Bingaman Supports Push to Cut Ethanol Subsidies
Citing a new report by the Congressional Budget Office that corn-based ethanol subsidies cost taxpayers more than $7 billion a year, Sen. Jeff Bingaman (D-N.M.) voiced support yesterday for cuts to the ethanol tax credit program.
Describing corn ethanol as “a mature technology whose market share is protected,” Bingaman said Congress should scrutinize the subsidy and “weigh all factors, including the credit’s very high cost to taxpayers,” before again extending it.
Ethanol tax credits pay oil refineries to blend gasoline with ethanol. After three decades of subsidies, 10 percent of U.S. gasoline contains ethanol.
The CBO report added economic concerns to mounting environmental and health concerns about ethanol as a fuel additive. The report “provides further evidence that our nation’s biofuels tax incentives might not be appropriately calibrated,” Bingaman said.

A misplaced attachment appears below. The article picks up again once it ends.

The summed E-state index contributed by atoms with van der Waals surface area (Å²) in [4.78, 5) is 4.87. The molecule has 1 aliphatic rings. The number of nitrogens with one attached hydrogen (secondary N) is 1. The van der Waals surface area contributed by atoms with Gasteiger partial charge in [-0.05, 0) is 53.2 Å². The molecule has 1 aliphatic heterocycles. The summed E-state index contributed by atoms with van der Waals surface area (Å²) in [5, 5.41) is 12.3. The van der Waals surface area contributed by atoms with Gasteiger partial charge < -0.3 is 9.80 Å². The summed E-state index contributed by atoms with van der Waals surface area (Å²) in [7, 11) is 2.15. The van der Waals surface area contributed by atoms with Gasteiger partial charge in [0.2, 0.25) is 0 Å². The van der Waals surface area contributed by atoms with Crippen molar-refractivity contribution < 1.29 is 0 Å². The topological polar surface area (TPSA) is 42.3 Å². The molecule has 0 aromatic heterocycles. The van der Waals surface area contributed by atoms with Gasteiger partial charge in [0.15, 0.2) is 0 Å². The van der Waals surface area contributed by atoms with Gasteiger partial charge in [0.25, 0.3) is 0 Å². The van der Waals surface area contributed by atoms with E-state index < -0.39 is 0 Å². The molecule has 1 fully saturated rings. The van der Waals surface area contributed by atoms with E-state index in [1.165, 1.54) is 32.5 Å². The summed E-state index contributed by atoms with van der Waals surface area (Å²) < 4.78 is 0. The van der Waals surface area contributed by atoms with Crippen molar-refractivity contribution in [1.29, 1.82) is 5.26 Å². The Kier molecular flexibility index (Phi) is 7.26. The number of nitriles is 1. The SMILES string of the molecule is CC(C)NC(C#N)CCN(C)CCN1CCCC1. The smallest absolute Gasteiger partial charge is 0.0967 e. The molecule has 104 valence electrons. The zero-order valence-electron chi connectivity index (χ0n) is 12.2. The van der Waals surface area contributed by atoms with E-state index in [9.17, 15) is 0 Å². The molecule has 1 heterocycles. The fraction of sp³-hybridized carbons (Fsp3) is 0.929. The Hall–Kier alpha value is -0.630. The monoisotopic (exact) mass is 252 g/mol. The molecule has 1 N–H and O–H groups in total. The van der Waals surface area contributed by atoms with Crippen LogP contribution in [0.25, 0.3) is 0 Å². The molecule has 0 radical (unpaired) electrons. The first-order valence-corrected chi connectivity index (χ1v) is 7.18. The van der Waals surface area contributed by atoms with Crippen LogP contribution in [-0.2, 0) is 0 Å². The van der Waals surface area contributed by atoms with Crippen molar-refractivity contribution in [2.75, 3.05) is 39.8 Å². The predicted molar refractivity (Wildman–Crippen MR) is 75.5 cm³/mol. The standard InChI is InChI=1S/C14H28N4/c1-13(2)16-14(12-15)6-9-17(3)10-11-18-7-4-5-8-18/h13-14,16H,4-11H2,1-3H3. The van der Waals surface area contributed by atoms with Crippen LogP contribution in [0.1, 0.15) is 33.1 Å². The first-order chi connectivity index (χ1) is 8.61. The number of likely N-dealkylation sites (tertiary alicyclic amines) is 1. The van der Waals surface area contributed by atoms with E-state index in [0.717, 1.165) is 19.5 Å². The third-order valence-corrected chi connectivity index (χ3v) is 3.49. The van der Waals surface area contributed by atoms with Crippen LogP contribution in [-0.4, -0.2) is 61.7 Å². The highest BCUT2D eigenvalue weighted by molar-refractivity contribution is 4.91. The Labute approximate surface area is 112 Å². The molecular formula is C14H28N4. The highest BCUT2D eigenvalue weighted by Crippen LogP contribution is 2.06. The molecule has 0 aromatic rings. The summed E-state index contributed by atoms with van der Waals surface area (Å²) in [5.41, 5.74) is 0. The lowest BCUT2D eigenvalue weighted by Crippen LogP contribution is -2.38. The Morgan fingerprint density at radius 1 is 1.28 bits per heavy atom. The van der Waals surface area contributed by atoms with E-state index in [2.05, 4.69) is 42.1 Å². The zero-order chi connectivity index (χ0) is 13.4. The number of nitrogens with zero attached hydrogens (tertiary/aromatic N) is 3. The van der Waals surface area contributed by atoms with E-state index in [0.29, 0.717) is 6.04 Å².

The tax credit program already faced new scrutiny in Congress. The House Ways and Means Committee is now debating a 20 percent (nine cents per gallon) cut in the ethanol tax credit, according to The Associated Press.
Bingaman’s support for cuts is a blow to industry’s hopes for the subsidy. A longtime supporter of biofuels, he is chairman of the powerful Senate Energy and Natural Resources Committee.
“According to the Congressional Research Service, the VEETC (ethanol tax credit) will cost the American taxpayer $7.6 billion this year alone,” Bingaman said. “That high price tag makes the VEETC by far our Tax Code’s largest subsidy for renewable energy. And this annual price tag comes on top of the $41.2 billion in current dollars that U.S. taxpayers have already spent since 1980 on tax-based subsidies for ethanol.”